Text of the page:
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If there’s one thing most everyone has learned over the last two years, it’s that no one is completely in control of their circumstances. The only thing we can control is our response to those circumstances. Viktor Frankl, renowned psychiatrist and philosopher, made this point beautifully and succinctly when he commented on his time in a Nazi concentration camp: “Forces beyond your control can take away everything you possess except one thing, your freedom to choose how you will respond to the situation.”
Psychologists recognize that your freedom to choose your response is part of a larger ability to “self-regulate.” Writing for the website Very Well Mind, Arlin Cuncic says that “Self-regulation can be defined in various ways. In the most basic sense, it involves controlling one’s behavior, emotions, and thoughts in the pursuit of long-term goals. More specifically, emotional self-regulation refers to the ability to manage disruptive emotions and impulses.”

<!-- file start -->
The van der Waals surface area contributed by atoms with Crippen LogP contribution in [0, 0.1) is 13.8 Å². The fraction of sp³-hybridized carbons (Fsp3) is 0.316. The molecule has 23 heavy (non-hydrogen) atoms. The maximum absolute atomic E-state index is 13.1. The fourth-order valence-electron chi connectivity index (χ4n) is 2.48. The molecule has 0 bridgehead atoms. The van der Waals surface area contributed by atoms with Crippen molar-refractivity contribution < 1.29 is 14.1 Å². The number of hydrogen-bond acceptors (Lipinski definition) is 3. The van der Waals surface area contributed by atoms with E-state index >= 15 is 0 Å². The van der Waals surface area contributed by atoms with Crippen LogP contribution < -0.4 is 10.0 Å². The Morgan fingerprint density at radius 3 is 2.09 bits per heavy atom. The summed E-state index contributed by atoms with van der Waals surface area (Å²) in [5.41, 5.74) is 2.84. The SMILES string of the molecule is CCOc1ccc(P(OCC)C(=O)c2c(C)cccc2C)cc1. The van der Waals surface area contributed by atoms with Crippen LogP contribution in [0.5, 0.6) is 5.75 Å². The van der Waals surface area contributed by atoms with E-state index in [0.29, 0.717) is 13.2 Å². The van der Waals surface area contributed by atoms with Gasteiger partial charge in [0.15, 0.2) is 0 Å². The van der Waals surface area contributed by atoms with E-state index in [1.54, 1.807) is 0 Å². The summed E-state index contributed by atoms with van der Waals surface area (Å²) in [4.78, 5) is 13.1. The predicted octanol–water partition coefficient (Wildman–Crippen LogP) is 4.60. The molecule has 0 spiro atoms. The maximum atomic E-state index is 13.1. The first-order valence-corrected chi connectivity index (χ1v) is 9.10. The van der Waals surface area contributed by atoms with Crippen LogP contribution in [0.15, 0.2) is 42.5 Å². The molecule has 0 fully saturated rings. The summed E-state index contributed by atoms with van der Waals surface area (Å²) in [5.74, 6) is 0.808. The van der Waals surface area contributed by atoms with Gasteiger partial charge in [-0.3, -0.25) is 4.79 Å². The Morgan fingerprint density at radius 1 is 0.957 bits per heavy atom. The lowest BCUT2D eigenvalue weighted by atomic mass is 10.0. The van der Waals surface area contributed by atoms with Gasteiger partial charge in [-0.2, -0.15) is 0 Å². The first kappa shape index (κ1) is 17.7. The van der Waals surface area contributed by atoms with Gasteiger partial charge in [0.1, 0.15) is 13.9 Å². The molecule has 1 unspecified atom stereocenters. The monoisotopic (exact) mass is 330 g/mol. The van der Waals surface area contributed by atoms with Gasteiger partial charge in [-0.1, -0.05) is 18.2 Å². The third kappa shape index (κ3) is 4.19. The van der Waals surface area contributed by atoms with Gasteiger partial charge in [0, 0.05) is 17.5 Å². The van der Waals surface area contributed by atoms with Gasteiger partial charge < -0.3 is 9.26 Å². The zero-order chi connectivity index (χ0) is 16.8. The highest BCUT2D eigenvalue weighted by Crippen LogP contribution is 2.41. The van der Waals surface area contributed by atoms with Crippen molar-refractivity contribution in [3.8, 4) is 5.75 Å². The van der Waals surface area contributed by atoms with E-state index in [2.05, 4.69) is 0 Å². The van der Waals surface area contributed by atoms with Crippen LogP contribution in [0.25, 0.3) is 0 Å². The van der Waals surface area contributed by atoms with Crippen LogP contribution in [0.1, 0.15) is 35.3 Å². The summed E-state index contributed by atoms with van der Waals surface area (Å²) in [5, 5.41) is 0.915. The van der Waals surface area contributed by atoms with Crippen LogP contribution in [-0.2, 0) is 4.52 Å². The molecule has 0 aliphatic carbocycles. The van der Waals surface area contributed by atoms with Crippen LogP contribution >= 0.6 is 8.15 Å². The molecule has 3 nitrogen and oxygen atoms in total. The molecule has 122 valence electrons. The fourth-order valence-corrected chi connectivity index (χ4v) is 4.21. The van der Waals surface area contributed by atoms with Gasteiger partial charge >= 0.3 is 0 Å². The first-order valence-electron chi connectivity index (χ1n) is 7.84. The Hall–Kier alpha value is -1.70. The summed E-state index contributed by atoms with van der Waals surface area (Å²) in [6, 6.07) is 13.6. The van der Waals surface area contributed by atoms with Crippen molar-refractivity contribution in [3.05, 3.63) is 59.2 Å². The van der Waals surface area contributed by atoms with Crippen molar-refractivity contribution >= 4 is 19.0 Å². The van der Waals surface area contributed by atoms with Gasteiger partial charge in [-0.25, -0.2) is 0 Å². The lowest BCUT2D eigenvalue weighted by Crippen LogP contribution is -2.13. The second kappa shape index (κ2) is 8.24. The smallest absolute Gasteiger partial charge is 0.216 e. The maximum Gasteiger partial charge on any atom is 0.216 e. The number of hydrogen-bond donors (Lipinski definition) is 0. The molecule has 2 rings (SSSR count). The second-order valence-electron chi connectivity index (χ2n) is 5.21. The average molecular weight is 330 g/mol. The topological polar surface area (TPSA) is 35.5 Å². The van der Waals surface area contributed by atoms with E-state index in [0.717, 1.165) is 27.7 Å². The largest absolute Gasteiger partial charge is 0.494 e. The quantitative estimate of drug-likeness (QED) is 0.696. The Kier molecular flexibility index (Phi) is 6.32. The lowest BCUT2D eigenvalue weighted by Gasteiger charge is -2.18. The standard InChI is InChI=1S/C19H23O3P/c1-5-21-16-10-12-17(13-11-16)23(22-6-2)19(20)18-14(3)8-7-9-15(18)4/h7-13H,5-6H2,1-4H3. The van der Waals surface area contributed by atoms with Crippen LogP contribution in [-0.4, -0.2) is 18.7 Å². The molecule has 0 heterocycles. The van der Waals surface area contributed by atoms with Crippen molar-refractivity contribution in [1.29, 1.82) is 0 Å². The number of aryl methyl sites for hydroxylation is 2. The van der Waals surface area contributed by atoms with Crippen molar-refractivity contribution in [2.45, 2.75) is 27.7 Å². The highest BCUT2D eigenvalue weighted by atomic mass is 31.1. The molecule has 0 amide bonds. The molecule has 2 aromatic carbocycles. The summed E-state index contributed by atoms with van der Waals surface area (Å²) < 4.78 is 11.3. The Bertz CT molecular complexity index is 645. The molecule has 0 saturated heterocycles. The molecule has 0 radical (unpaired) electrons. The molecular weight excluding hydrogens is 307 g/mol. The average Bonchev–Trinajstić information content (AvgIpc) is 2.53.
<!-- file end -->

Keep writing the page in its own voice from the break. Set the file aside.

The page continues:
Practicing self-regulation is important for the simple fact that it is expected behavior from mature adults. On a more personal level, lack of the ability to self-regulate may indicate a lack of confidence or self-esteem. Equally important, an inability to self-regulate may hinder your ability to act in accordance with your deeply held values. That in turn may lead to general but deep unhappiness.
A good sign of a capacity to self-regulate is an ability to take a few moments before acting in response to a feeling. Fortunately, there are also effective to develop and increase your ability to self-regulate. Mindfulness is an excellent way to develop a habit of thinking before you act. “By engaging in skills such as focused breathing and gratitude,” writes Cuncic, “mindfulness enables us to put some space between ourselves and our reactions, leading to better focus and feelings of calmness and relaxation.”
Cognitive reappraisal is another good way to improve your ability to self-regulate. Cuncic says that it “involves reinterpreting a situation in order to change your emotional response to it… For example, imagine a friend did not return your calls or texts for several days. Rather than thinking that this reflected something about yourself, such as ‘my friend hates me,’ you might instead think, ‘my friend must be really busy.’ Research has shown that using cognitive reappraisal in everyday life is related to experiencing more positive and fewer negative emotions.”
The Very Well Mind article contains more in-depth insights about self-regulation, including descriptions of the qualities of self-regulators and tips for putting self-regulation into practice.